So: Get. In. The. Word. Be ruthless about anything and everything that blunts your passion for it. Let Scripture crash the walls of every unrepentant part of you and knock down every impediment that keeps living water from flowing. Then do what it says.

Grace for them. If you do get in the Word and start trying to obey it, the first thing you’ll notice—particularly if you’ve enjoyed a few years on Christian cruise control—is that you suck at it.

This is good news! The sooner you disabuse yourself of the notion that the Christian life comes naturally or easily, the sooner you will be forced to wade into the vast reservoir of forgiveness that Jesus bled and died to win for you. Once you see yourself truthfully, as a person who is trying hard and loved beyond measure by the Lord but still sort of the Romans 3:23 poster child, you become a person of grace—toward yourself, and others.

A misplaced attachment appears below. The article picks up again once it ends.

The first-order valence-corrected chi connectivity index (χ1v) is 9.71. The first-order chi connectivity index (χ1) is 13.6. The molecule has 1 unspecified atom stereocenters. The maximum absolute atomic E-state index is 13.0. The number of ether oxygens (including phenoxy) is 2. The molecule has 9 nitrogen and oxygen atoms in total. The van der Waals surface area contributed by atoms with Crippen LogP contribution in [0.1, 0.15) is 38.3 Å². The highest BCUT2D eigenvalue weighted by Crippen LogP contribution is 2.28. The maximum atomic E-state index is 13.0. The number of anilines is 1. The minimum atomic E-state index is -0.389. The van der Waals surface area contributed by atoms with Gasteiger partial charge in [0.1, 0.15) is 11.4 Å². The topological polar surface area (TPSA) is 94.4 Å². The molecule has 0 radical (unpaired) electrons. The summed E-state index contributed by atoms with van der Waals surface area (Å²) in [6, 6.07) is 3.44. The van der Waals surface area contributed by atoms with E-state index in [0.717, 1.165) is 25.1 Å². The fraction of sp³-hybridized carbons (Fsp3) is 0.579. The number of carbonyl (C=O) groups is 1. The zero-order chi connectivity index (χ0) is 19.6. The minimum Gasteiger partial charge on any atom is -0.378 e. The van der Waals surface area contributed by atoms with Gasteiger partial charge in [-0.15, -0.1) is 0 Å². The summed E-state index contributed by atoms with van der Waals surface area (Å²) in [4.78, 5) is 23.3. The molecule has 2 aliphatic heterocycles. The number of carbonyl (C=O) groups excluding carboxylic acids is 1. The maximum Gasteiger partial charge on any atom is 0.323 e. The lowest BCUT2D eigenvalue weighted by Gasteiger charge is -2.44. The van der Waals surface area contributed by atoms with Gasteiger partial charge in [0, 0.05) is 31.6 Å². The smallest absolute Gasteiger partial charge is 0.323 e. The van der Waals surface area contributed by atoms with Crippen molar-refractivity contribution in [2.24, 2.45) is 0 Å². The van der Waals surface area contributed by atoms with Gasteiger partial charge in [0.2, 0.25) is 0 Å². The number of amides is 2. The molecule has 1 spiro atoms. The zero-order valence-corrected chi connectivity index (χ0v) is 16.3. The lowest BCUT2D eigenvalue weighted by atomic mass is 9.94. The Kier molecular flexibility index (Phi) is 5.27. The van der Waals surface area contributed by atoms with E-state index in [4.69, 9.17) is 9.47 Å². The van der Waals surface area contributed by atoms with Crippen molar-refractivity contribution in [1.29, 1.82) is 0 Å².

If you’re in any kind of relationship worth its salt, the other person will be doing the ofygft thing as well. Like you, they will also be terrible at it. But hopefully also like you, they’ll still want to keep trying. That mutual understanding of terrible-ness is the bedrock of grace.

So give grace. Give it abundantly, like our Lord gladly did and does for you. Give forgiveness as freely as possible, from one person who is in desperate need to another, and never stop.


It doesn’t sound like most of the dating/relationship advice you can find on the Internet, I admit—but that’s kind of the point.

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Drew Larson works as a writer on InterVarsity’s Communications Team in Madison, WI.